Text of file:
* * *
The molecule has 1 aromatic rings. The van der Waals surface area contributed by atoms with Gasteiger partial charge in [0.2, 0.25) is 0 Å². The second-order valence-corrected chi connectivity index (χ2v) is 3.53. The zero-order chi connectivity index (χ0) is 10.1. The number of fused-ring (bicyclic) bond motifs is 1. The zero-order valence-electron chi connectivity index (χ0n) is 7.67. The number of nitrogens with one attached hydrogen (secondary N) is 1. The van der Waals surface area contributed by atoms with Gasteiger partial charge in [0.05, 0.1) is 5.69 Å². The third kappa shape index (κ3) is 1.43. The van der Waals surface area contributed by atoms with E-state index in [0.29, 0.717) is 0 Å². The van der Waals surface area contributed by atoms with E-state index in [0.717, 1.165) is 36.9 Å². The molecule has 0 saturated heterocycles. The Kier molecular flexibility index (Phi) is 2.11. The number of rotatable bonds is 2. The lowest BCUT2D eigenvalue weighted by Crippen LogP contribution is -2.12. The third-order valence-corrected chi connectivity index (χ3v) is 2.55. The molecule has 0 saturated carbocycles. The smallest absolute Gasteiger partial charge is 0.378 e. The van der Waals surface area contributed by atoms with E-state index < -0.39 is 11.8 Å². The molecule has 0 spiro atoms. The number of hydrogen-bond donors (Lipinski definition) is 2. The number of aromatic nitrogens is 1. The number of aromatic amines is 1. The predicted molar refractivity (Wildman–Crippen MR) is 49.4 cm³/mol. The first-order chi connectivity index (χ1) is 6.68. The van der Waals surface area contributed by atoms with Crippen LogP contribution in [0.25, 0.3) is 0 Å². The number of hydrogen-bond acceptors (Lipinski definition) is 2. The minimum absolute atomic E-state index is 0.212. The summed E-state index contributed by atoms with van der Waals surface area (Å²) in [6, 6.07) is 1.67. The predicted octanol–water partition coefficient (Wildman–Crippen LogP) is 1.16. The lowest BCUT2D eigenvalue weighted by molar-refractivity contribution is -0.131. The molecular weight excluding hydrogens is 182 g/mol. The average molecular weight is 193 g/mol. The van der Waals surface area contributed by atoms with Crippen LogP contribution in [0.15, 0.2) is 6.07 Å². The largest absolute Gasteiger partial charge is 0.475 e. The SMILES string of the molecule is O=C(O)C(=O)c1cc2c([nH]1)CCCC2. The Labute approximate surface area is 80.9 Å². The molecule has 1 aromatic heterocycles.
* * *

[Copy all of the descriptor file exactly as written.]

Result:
The molecule has 1 aromatic rings. The van der Waals surface area contributed by atoms with Gasteiger partial charge in [0.2, 0.25) is 0 Å². The second-order valence-corrected chi connectivity index (χ2v) is 3.53. The zero-order chi connectivity index (χ0) is 10.1. The number of fused-ring (bicyclic) bond motifs is 1. The zero-order valence-electron chi connectivity index (χ0n) is 7.67. The number of nitrogens with one attached hydrogen (secondary N) is 1. The van der Waals surface area contributed by atoms with Gasteiger partial charge in [0.05, 0.1) is 5.69 Å². The third kappa shape index (κ3) is 1.43. The van der Waals surface area contributed by atoms with E-state index in [0.29, 0.717) is 0 Å². The van der Waals surface area contributed by atoms with E-state index in [0.717, 1.165) is 36.9 Å². The molecule has 0 saturated heterocycles. The Kier molecular flexibility index (Phi) is 2.11. The number of rotatable bonds is 2. The lowest BCUT2D eigenvalue weighted by Crippen LogP contribution is -2.12. The third-order valence-corrected chi connectivity index (χ3v) is 2.55. The molecule has 0 saturated carbocycles. The smallest absolute Gasteiger partial charge is 0.378 e. The van der Waals surface area contributed by atoms with E-state index < -0.39 is 11.8 Å². The molecule has 0 spiro atoms. The number of hydrogen-bond donors (Lipinski definition) is 2. The number of aromatic nitrogens is 1. The number of aromatic amines is 1. The predicted molar refractivity (Wildman–Crippen MR) is 49.4 cm³/mol. The first-order chi connectivity index (χ1) is 6.68. The van der Waals surface area contributed by atoms with Crippen LogP contribution in [0.25, 0.3) is 0 Å². The number of hydrogen-bond acceptors (Lipinski definition) is 2. The minimum absolute atomic E-state index is 0.212. The summed E-state index contributed by atoms with van der Waals surface area (Å²) in [6, 6.07) is 1.67. The predicted octanol–water partition coefficient (Wildman–Crippen LogP) is 1.16. The lowest BCUT2D eigenvalue weighted by molar-refractivity contribution is -0.131. The molecular weight excluding hydrogens is 182 g/mol. The average molecular weight is 193 g/mol. The van der Waals surface area contributed by atoms with Crippen LogP contribution in [0.15, 0.2) is 6.07 Å². The largest absolute Gasteiger partial charge is 0.475 e. The SMILES string of the molecule is O=C(O)C(=O)c1cc2c([nH]1)CCCC2. The Labute approximate surface area is 80.9 Å². The molecule has 1 aromatic heterocycles.